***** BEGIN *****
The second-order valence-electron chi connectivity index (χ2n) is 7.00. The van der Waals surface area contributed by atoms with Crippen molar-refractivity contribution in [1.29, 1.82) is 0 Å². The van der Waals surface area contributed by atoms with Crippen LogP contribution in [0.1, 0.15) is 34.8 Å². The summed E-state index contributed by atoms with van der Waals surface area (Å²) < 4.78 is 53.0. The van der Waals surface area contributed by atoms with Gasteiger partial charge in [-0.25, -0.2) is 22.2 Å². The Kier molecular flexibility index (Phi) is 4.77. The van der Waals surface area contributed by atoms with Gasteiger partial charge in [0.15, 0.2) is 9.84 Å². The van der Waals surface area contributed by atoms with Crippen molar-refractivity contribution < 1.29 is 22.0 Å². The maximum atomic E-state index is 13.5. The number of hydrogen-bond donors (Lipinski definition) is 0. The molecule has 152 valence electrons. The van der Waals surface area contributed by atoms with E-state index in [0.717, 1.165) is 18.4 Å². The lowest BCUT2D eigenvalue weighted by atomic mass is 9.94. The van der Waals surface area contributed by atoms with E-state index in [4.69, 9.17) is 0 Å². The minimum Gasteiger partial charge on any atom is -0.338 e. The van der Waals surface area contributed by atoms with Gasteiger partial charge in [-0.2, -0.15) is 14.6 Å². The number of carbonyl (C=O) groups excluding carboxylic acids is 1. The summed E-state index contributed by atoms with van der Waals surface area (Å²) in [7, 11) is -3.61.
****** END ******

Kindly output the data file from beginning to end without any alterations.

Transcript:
The second-order valence-electron chi connectivity index (χ2n) is 7.00. The van der Waals surface area contributed by atoms with Crippen molar-refractivity contribution in [1.29, 1.82) is 0 Å². The van der Waals surface area contributed by atoms with Crippen LogP contribution in [0.1, 0.15) is 34.8 Å². The summed E-state index contributed by atoms with van der Waals surface area (Å²) < 4.78 is 53.0. The van der Waals surface area contributed by atoms with Gasteiger partial charge in [-0.25, -0.2) is 22.2 Å². The Kier molecular flexibility index (Phi) is 4.77. The van der Waals surface area contributed by atoms with Gasteiger partial charge in [0.15, 0.2) is 9.84 Å². The van der Waals surface area contributed by atoms with Crippen molar-refractivity contribution < 1.29 is 22.0 Å². The maximum atomic E-state index is 13.5. The number of hydrogen-bond donors (Lipinski definition) is 0. The molecule has 152 valence electrons. The van der Waals surface area contributed by atoms with E-state index in [0.717, 1.165) is 18.4 Å². The lowest BCUT2D eigenvalue weighted by atomic mass is 9.94. The van der Waals surface area contributed by atoms with E-state index in [4.69, 9.17) is 0 Å². The minimum Gasteiger partial charge on any atom is -0.338 e. The van der Waals surface area contributed by atoms with Gasteiger partial charge in [-0.2, -0.15) is 14.6 Å². The number of carbonyl (C=O) groups excluding carboxylic acids is 1. The summed E-state index contributed by atoms with van der Waals surface area (Å²) in [7, 11) is -3.61.